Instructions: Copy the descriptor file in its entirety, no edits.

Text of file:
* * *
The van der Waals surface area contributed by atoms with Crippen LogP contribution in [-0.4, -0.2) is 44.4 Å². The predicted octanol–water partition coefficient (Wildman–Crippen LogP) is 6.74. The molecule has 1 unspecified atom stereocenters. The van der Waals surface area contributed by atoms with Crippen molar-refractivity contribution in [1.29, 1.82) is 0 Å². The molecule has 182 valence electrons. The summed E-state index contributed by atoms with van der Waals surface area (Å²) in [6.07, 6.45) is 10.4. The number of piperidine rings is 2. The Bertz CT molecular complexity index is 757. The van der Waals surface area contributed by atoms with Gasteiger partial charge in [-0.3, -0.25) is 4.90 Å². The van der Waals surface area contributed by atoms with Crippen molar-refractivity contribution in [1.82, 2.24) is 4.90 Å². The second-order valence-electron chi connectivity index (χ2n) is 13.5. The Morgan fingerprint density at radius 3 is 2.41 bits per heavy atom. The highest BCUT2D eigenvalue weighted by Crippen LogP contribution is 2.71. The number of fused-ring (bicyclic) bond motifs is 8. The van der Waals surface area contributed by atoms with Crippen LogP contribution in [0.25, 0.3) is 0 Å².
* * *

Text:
The van der Waals surface area contributed by atoms with Crippen LogP contribution in [-0.4, -0.2) is 44.4 Å². The predicted octanol–water partition coefficient (Wildman–Crippen LogP) is 6.74. The molecule has 1 unspecified atom stereocenters. The van der Waals surface area contributed by atoms with Crippen molar-refractivity contribution in [1.29, 1.82) is 0 Å². The molecule has 182 valence electrons. The summed E-state index contributed by atoms with van der Waals surface area (Å²) in [6.07, 6.45) is 10.4. The number of piperidine rings is 2. The Bertz CT molecular complexity index is 757. The van der Waals surface area contributed by atoms with Gasteiger partial charge in [-0.3, -0.25) is 4.90 Å². The van der Waals surface area contributed by atoms with Crippen molar-refractivity contribution in [1.82, 2.24) is 4.90 Å². The second-order valence-electron chi connectivity index (χ2n) is 13.5. The Morgan fingerprint density at radius 3 is 2.41 bits per heavy atom. The highest BCUT2D eigenvalue weighted by Crippen LogP contribution is 2.71. The number of fused-ring (bicyclic) bond motifs is 8. The van der Waals surface area contributed by atoms with Crippen LogP contribution in [0.25, 0.3) is 0 Å².